Casey Luskin, our favorite creationist, has posted another great article at the blog of the neo-theocrats at the Discovery Institute‘s creationist public relations and lobbying operation, the Center for Science and Culture (a/k/a the Discoveroids, a/k/a the cdesign proponentsists).
Now he’s back, repeating his year-end performances from the past five years, blasting the Kitzmiller v. Dover Area School District decision again. He seems to have forgotten the case in the same way the Klan has forgotten Brown v. Board of Education.
Casey’s new post is titled It’s Time for Some Folks to Get Over Dover. As you’ll see, it’s a silly rehash of his arguments from prior years. Here are some excerpts, with bold font added by us:
Judge John E. Jones’s 2005 ruling in the Kitzmiller v. Dover case, venerated each year by the Darwin faithful on the decision’s December 20 anniversary, gave an easy out to critics who were hoping for a convenient way to dismiss intelligent design (ID). In several recent articles here I’ve looked back on Dover‘s unimpressive legacy.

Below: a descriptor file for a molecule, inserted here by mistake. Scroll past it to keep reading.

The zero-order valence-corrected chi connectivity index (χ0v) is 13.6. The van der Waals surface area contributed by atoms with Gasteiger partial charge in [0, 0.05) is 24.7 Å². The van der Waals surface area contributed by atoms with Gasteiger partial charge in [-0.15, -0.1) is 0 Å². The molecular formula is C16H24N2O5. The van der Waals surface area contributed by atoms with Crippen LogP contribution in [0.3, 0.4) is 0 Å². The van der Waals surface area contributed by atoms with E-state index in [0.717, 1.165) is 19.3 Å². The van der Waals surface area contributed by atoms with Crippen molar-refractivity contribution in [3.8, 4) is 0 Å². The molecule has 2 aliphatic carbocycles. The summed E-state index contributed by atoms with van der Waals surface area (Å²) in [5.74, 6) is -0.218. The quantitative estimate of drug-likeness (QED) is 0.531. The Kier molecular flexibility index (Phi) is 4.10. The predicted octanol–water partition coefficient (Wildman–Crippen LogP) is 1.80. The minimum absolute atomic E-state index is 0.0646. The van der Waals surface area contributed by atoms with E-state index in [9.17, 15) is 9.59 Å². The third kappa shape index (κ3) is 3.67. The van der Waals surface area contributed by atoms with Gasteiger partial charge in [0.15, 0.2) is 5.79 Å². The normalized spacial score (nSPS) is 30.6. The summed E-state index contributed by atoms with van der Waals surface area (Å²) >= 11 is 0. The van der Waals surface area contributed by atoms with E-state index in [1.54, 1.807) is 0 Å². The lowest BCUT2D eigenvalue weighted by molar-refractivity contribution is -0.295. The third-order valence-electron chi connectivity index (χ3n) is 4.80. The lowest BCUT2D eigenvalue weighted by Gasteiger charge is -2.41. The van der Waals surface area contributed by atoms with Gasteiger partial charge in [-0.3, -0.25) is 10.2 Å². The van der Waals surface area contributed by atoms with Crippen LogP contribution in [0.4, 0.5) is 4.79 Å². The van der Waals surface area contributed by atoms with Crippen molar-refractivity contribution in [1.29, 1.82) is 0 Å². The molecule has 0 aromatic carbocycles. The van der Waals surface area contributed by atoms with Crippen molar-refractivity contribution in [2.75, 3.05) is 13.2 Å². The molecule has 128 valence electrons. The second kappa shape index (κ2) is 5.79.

Yes, “in several recent articles” Casey has shown us that he truly forgot all about that decision. He continues:
But federal judges cannot settle scientific debates, and a court ruling has no ability to negate the evidence for design in nature. Spend a day in law school, and you’ll quickly learn that judges are not inerrant.
Had there been any such evidence presented at the trial, the outcome might have been different. Casey then presents his personal list of all the errors Judge Jones allegedly committed in deciding the case. It’s a list he’s presented before, and there’s nothing new here, but we’ll mention a couple of his grievances. He claims that Jones:
Adopted a false definition of ID by claiming that ID requires “supernatural creation” and is merely a negative argument against evolution;